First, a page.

When Sanjay Gupta, the director of Kaante, was told that the movie was suspiciously close to Reservoir Dogs, he said, “ये किसी एक फिल्म की कॉपी नहीं है”. He meant that it also copied elements of Usual Suspects. Also, Heat. And built up a Chimera that didn’t quite get off the ground.
Halloween is a festival that always sounded like that sort of mish-mash to me. You have the threat of evil spirits haunting the earth. But you also have the saints walking the earth on the same eve. Then, you ask your children to dress up as the same ghouls and ghosts, but children doing this would suggest the arrival of the spirits is a happy occasion. And then you feed the children-as-spiris, which means that they are welcome. What you feed them candy. Why candy — how is that ghoulish? Oh and there is a pumpkin, which is related to spirits … not at all. And the pumpkin must be cut/carved. And there must be a lantern in it.
Kaante is highly confusing, until you see Reservoir Dogs. And then you see what the poor copycat was trying to do.
I finally understood Halloween, when I paid attention to the Hindu custom of Shraddha, the observance of respect to one’s departed ancestors, which happens roughly at the same time as Halloween. The rite is structured as a respectful acknowledgement, welcome and offering of food for beloved and venerated ancestors, who hopefully have passed on to peace, but may arrive on the earth for the hallowed period without jeopardising their spiritual evolution, to commune with and bless their descendants if the offerings please them.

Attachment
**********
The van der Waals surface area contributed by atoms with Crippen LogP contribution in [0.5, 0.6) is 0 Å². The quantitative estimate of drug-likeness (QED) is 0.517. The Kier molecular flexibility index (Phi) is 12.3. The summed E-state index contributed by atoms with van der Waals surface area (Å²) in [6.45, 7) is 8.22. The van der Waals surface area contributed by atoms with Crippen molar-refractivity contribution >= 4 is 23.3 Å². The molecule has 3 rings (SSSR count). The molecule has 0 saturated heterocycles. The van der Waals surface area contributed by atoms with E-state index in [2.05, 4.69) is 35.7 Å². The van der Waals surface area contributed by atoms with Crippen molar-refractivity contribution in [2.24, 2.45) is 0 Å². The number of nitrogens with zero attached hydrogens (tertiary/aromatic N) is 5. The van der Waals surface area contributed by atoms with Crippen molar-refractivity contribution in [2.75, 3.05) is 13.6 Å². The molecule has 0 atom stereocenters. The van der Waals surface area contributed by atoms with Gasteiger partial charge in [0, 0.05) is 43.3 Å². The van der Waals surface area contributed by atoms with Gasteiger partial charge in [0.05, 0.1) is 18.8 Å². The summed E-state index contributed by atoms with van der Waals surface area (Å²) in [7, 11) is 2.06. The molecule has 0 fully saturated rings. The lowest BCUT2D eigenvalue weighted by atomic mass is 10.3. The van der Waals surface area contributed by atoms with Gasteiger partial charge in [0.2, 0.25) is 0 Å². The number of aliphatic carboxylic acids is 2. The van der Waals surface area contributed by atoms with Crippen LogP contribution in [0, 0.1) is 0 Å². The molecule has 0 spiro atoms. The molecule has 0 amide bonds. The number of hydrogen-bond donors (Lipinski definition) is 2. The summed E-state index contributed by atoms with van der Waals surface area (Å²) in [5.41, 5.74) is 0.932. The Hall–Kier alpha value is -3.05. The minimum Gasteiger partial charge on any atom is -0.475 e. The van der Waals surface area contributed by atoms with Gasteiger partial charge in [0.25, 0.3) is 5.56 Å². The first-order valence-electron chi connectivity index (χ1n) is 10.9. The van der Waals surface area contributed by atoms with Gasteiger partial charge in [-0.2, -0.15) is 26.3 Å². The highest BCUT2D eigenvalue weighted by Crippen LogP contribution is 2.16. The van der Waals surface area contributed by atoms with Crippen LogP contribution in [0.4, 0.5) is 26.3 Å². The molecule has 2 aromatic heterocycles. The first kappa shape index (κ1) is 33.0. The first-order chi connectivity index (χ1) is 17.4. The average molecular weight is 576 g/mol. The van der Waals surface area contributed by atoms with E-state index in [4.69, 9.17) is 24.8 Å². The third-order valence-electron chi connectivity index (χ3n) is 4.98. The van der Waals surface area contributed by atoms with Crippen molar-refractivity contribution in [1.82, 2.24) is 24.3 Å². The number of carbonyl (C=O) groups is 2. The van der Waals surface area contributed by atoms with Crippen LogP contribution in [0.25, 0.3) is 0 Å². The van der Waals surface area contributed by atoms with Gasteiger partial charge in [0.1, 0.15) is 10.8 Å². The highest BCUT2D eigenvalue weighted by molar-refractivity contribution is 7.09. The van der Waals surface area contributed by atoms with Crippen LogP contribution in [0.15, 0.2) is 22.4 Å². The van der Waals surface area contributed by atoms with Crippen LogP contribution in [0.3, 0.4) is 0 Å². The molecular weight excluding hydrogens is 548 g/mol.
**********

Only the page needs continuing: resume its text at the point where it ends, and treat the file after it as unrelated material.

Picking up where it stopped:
And under this construct, with the knowledge that the new Church wanted to replace the existing observation with its own rite while also denigrating the old one, everything about Halloween makes sense. The pumpkin is holy to Hindus and thus maybe to pagan Europeans too. Cut (== Cooked?) pumpkin is an essential part of the offerings to the ancestors. All offerings and ceremonies occur under a havan, whose fire becomes the lantern in the pumpkin. It also takes the form of bonfires. The feast must include sweets, which transform into candy. The children walking in the garb of spirits represented the ancestors, which are welcomed with lanterns and pumpkins, and offered sweets respectfully and joyfully. So far, so good. But the modern, organised Church wasn’t content to just assimilate the festival. It also needed to ridicule its roots, because loyalty to a single, consolidated deity is threatened if every household had its own small-scale deities in the form of revered ancestors. So, the benevolent well-wishing spirits of the Shraadha are labeled as evil ghosts and witches.
But, then, there is also a nostalgia amongst the backsliders for the traditions of old and maybe some hurt at the invective to their ancestors. So, they are offered a sop with All Hallows Eve, a commemoration of departed saints. If the pagans chose the organised Church, their ancestors automatically became diffused with the pious sea of saintly souls.